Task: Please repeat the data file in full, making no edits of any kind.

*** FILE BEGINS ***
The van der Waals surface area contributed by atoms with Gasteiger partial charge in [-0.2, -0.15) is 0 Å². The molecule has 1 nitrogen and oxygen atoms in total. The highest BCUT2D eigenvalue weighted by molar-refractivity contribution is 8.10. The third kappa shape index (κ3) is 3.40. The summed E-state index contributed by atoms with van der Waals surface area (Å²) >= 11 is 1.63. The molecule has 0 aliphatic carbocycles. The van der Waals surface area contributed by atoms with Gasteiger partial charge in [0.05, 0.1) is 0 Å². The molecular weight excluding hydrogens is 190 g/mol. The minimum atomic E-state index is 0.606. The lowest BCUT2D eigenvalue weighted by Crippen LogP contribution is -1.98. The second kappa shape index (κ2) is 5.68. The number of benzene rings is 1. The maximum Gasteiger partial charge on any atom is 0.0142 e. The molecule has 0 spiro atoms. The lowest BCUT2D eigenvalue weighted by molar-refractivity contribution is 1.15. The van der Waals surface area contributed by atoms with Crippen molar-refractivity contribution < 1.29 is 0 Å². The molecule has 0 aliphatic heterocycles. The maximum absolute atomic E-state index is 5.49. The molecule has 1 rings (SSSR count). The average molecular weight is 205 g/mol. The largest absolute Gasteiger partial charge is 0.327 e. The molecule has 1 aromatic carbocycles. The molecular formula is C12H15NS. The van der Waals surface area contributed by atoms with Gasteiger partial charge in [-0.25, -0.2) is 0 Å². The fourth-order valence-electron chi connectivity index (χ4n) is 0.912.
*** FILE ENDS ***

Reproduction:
The van der Waals surface area contributed by atoms with Gasteiger partial charge in [-0.2, -0.15) is 0 Å². The molecule has 1 nitrogen and oxygen atoms in total. The highest BCUT2D eigenvalue weighted by molar-refractivity contribution is 8.10. The third kappa shape index (κ3) is 3.40. The summed E-state index contributed by atoms with van der Waals surface area (Å²) >= 11 is 1.63. The molecule has 0 aliphatic carbocycles. The van der Waals surface area contributed by atoms with Gasteiger partial charge in [0.05, 0.1) is 0 Å². The molecular weight excluding hydrogens is 190 g/mol. The minimum atomic E-state index is 0.606. The lowest BCUT2D eigenvalue weighted by Crippen LogP contribution is -1.98. The second kappa shape index (κ2) is 5.68. The number of benzene rings is 1. The maximum Gasteiger partial charge on any atom is 0.0142 e. The molecule has 0 spiro atoms. The lowest BCUT2D eigenvalue weighted by molar-refractivity contribution is 1.15. The van der Waals surface area contributed by atoms with Crippen molar-refractivity contribution < 1.29 is 0 Å². The molecule has 0 aliphatic heterocycles. The maximum absolute atomic E-state index is 5.49. The molecule has 1 rings (SSSR count). The average molecular weight is 205 g/mol. The largest absolute Gasteiger partial charge is 0.327 e. The molecule has 1 aromatic carbocycles. The molecular formula is C12H15NS. The van der Waals surface area contributed by atoms with Gasteiger partial charge in [-0.25, -0.2) is 0 Å². The fourth-order valence-electron chi connectivity index (χ4n) is 0.912.